I want to combine the following two sentences :

Don't compare yourself to your friends. You were better than your friends in the past.

I thought about saying : Don't compare yourself to your friends whom you were better than. But this sentence is very odd .Im not it even makes any sense. Can someone please tell me what is the correct form. Thank you

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    “Don’t compare yourself to friends you were better than.” – Robusto Jan 10 at 23:55
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    You were better than your friends in the past, so don't compare yourself to them. – Jason Bassford Jan 10 at 23:57

I agree with Robusto:

Don't compare yourself to the friends you were better than.

Don't compare yourself to the friends whom/that you were better than.

At least to me, it sounds good either of these ways. They have basically the same meaning as the original sentence and/or his.

Alternatively (and in my opinion this sounds more natural), you could just leave them apart:

Don't compare yourself to your friends; you're better than them.

The use of the past tense seems like a weird clarification, but if you were to keep with it, just use one of the first two.

Something else to consider is what Lawrence has said: the comment by Robusto is ambiguous in that the first sentence could (and probably does) refer only to the friends you were better than and not to friends you weren't better than. Here, I'd think Jason Bassford is better and less ambiguous with just adding a conjunction between the two sentences.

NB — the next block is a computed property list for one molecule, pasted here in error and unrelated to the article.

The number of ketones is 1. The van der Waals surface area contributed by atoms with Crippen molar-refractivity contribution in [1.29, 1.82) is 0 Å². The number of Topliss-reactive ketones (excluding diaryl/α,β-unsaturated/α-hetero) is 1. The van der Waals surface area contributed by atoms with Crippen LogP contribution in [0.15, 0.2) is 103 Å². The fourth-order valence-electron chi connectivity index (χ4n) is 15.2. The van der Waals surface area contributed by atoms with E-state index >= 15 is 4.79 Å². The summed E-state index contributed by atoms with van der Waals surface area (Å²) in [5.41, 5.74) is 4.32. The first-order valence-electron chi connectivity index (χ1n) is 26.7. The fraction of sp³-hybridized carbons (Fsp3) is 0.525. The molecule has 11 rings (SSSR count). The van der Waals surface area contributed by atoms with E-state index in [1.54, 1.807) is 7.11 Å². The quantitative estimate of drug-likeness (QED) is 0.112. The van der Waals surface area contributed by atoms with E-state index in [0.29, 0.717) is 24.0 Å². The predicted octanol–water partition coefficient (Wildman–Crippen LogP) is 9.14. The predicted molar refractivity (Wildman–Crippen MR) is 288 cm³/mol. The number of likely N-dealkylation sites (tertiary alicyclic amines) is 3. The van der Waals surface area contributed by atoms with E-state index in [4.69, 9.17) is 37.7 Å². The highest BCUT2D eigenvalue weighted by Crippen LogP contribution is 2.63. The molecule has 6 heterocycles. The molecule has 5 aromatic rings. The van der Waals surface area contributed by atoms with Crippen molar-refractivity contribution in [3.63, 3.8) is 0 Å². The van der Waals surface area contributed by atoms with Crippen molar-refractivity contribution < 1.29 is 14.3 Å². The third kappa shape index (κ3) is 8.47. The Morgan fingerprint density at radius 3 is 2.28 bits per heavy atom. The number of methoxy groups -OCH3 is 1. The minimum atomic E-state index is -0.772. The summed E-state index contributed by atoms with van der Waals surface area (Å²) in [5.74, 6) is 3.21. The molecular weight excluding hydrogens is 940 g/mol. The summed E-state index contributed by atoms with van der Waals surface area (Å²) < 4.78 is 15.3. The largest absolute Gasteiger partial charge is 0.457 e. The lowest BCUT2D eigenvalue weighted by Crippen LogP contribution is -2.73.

I've made an additional sentence to address this ambiguity, although it doesn't sound as natural anymore:

Don't compare yourself to your friends, whom you were better than.

  • Robusto's version isn't the same as the original. The original discourages comparison with all of the hearer's friends. In Robusto's version, only a subset of friends is to be excluded from comparison - namely, those the hearer is better than. – Lawrence Jan 11 at 1:24
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    Consider: 1. "Don't eat the beans in the pot. They are red." 2. "Don't eat the red beans in the pot." #1 implies the pot only has red beans; none of the beans in the pot are to be eaten. #2 allows for (say) green beans in the pot to be eaten. – Lawrence Jan 11 at 1:28
  • That is a good point. – Robert W. Jan 11 at 1:29
  • @Lawrence: I was going for extreme economy, and to demonstrate how whom can safely be omitted. The OP has to decide which items to include and which to jettison. Beyond that, it's all counting how many angels can dance on the head of a pin. – Robusto Jan 11 at 1:36
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    @Zlam: You can use anything you like after a "coma" ... everyone will be pleased just to find you can talk again. – Robusto Jan 12 at 20:29

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